McConnell Park in Savin Hill is where they go to talk things out

From top left: Annette Glendon, Jeff Folino, Aaron Washburn, Diana Krise, Liza Dufresne, John Bell, Randal Walker, (Baby: Alia Sealy) Ansil Sealy, Kate Walsh, Michelle Jack-Sealy, Azure Mauche

On some summer days at McConnell Park in Savin Hill, you might notice a group of parents lounging by the picnic tables as their kids — some of whom are arguably too old for the playground – play nearby. The adults might look familiar, as they’ve been meeting there or nearby for the past 13 years, and the spread looks delicious, so you should, definitely, say hello.

“The more the merrier!” said Liza Dufresne, one of the founding friends of this group of around 11 adults in total who met at the playground more than a decade ago as they watched and helped their youngsters play.

“I believe my first conversation with Liza occurred while we pushed our babies in the toddler swings,” recalled Azure Mauche, another founding friend. What began as no more than a group of parents chatting while watching their kids has since evolved into something much bigger.

“I feel like it’s my family outside my family,” said Cora McAllister, 14, one of the kids in the group. And Dufresne agrees with her, “We can count on each other. When we get together, we talk about what’s going on, what’s really going on.”

IMG_2484.jpegL-R, from top: Jeremy Bell, Abby Powers, Ethan Bell, Cora McAllister, Reuben Erinna, Gavin Walker, Elise Walker, Rhys McAllister, Zach Sealy, Gage Dufresne, Vincente Erinna, John Powers, Eli Sealy.

The group has grown over the years, as families have grown, but the core principles remain the same: a love of each other and of the outdoors. Listening to Dufresne talk about the group, it seems that there are few things they haven’t done together. Hiking, picnicking, barbecuing, and Easter egg hunting are all on the table. They’ve spent Thanksgivings together, the days after Thanksgiving together; they’ve gone running together the days before Thanksgiving. With busy school and sports schedules, their meetups haven’t always been easy to maintain, but the sense of community that their group provides isn’t something they’re ready to relinquish.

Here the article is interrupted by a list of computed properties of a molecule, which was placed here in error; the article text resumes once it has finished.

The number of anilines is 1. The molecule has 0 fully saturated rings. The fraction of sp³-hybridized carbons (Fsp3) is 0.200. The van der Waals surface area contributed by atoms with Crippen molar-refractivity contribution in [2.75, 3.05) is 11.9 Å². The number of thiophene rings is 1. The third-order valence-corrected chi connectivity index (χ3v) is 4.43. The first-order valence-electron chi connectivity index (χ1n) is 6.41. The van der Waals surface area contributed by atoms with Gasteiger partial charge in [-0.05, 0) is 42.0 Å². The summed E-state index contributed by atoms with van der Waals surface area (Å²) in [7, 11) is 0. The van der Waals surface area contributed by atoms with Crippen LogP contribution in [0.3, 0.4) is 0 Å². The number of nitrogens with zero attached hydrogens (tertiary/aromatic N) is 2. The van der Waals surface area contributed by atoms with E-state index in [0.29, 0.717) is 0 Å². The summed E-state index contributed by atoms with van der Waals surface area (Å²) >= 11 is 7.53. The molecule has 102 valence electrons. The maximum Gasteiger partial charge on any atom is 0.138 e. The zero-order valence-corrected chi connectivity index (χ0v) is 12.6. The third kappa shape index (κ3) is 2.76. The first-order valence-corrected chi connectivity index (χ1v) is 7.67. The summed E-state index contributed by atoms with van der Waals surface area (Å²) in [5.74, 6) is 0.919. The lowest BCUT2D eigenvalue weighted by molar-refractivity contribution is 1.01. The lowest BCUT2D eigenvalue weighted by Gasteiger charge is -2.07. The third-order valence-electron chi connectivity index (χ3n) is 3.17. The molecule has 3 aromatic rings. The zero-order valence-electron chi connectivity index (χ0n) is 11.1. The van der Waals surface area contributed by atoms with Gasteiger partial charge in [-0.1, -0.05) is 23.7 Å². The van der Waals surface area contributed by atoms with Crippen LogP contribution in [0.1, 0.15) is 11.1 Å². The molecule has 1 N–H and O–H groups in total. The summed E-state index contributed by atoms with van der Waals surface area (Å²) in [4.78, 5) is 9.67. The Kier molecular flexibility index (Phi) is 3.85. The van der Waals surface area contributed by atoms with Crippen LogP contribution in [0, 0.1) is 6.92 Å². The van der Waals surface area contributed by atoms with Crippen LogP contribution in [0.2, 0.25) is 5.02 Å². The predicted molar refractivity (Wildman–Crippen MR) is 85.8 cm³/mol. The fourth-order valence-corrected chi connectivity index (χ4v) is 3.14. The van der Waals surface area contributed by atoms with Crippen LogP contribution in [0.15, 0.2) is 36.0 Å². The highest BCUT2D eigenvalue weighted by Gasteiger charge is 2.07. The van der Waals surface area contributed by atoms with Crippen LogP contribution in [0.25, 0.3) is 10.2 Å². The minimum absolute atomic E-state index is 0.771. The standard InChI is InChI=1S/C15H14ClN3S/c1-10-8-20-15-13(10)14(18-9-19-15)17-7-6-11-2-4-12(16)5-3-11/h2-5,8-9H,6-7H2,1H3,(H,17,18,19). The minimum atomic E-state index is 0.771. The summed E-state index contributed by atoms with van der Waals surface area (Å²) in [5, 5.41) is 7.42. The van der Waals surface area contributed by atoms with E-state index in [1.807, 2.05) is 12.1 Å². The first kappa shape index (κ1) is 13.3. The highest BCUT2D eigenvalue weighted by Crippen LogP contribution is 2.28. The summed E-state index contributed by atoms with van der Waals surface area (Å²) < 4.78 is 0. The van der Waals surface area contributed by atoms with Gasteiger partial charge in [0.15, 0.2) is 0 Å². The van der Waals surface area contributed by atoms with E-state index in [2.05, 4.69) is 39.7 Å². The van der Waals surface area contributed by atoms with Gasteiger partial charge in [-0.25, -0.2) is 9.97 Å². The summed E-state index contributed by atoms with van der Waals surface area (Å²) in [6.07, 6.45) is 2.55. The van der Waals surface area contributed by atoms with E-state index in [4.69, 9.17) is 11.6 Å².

“I think a lot of people want community, in general,” Dufresne said. “This is a good place to create it. The opportunity is there; the interest is there; we have calendars on our phones. Put something on the calendar and meet up.”

The get-togethers have become a judgment free safe space where parents can talk about the challenges of life, of love, and of parenting. “Everybody has stuff going on - whether it’s a separation or medical - and we talk about that,” said Dufresne.
As the parents do their thing, the kids are out on the playground where they first met, even though many have outgrown the playset scene. “It’s like they’re reliving their childhood,” said Dufresne. “I think it gives the kids some structure. A lot of them have changed schools several times, and it gives them a real sense of community.”

Kate Powers, another friend, says the value of a group like this is “hard to put into words.” She grew up sharing a three-decker with her grandparents in Neponset, and she is the only Dorchester native in the group. “Dorchester then was very different from now in some ways,” she told the Reporter. “You can see gentrification all around the neighborhood.” But, she added, “even with all the changes I can’t imagine living anywhere else.”

The same can be said for many of her other friends, some of whom hail from as far away as Germany, Trinidad, and Ireland, but all of whom now call Dorchester home.

“Once you live someplace that’s as diverse or community-oriented as Dorchester, you go other places and it seems not as organic,” said Dufresne, who grew up in Winchester. “We have so many different people in Dorchester; it’s enjoyable. You feel more alive.”